Updated 4:39 p.m.

For the next month, the 6,000 Philly residents who ride the subway to Walnut-Locust Station every day will have a much classier commute.

As of Tuesday morning, every one of the 110 advertising spots at the BSL stop has been filled with art. Say goodbye — for now, at least — to the sales pitches for NRG, the SEPTA Key and even the Eagles. In their place is now a wide-ranging gallery, with works from more than two dozen local artists.

Dubbed the #TrackTakeover, the $40,000 public art project is a sequel to the popular #TrashcanTakeover, which replaced Bigbelly ads with creative images last summer.

“We’re really excited to expand that and continue to ask questions about, what is the value of our public space?” Streets Dept.‘s Conrad Benner told Billy Penn. “We’re taking spaces that would otherwise be used to sell toothpaste, and we’re highlighting the work of incredible artists.”

Credit: Courtesy Brendan Lowry

The “takeover” series are a joint effort by Benner and Brendan Lowry, the local startup founder behind the Instagram account Peopledelphia.

Thanks to funding from City Fitness, the pair was able to secure a contract for all the Walnut-Locust ad spaces from Feb. 12 though March 10. After that end date, the artworks will be sporadically used to fill up vacant SEPTA ad spots.

“I think this will be seen by more people than any project I’ve ever worked on,” observed Benner. “The amount of people who travel through that station is amazing.”

The project itself was no small undertaking. Here’s what it takes to turn a BSL station into a public art gallery:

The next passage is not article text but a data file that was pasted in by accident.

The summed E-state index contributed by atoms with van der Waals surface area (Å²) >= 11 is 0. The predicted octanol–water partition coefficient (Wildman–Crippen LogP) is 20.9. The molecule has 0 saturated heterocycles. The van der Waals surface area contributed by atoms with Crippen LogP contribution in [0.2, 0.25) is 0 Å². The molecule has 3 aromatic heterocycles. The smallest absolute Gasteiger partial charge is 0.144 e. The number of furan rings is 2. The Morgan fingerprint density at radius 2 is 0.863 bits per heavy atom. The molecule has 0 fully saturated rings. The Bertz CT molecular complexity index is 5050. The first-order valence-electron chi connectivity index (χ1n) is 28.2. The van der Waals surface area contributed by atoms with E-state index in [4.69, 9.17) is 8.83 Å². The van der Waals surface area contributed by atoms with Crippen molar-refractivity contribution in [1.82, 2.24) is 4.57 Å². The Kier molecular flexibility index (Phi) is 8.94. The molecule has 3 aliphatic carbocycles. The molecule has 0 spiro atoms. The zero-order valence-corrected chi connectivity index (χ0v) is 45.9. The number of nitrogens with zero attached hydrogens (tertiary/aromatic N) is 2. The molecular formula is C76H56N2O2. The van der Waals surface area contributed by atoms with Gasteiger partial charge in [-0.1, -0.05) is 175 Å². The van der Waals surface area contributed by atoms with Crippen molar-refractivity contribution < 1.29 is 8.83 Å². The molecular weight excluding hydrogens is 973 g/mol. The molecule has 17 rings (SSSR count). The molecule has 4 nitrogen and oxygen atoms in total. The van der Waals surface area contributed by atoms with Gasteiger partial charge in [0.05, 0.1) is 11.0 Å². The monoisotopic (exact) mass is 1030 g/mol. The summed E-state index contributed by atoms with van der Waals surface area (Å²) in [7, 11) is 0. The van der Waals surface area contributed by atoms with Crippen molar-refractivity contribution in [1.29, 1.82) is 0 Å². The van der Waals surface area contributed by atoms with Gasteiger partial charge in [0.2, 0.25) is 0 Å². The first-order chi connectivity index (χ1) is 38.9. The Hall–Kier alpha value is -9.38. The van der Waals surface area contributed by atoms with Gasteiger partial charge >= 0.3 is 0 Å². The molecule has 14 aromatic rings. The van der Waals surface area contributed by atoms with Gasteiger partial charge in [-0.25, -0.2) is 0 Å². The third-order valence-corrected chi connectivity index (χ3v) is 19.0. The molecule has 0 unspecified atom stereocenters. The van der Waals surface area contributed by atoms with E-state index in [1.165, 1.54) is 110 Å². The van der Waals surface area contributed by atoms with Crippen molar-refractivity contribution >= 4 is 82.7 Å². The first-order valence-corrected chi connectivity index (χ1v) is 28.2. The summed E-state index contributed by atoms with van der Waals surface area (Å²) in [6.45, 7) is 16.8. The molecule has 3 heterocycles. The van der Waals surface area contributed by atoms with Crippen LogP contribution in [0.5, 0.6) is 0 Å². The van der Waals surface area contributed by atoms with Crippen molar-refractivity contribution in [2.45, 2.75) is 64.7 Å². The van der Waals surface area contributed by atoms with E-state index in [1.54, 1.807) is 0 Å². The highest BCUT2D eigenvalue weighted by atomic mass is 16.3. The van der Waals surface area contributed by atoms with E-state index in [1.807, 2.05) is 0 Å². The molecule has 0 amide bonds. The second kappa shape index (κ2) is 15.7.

• $38,740.50 in ad contracts
  • 30 artists (chosen from an applicant pool of 506)
  • 30 artworks
  • 110 advertising spots
  • 2,000 square feet of ad space
  • 10 emails back and forth with SEPTA officials
  • Hundreds of emails with Intersection, a company that facilitates transit advertisements
  • 54 days (from conception to installation)
  • 10 hours to install the art
  • 10 installation crew members

“While the installation may be complete, there’s a lot more to come for this project,” Lowry told Billy Penn. “We all just can’t wait for the city to experience it.”

Credit: Courtesy Brendan Lowry
Credit: Courtesy Brendan Lowry
Credit: Courtesy Conrad Benner
Credit: Courtesy Brendan Lowry
Credit: Courtesy Brendan Lowry
Credit: Courtesy Conrad Benner

Michaela Winberg is a general assignment reporter at Billy Penn. She covers LGBTQ people and culture, public spaces, and transportation and mobility. She also sometimes produces radio and web features...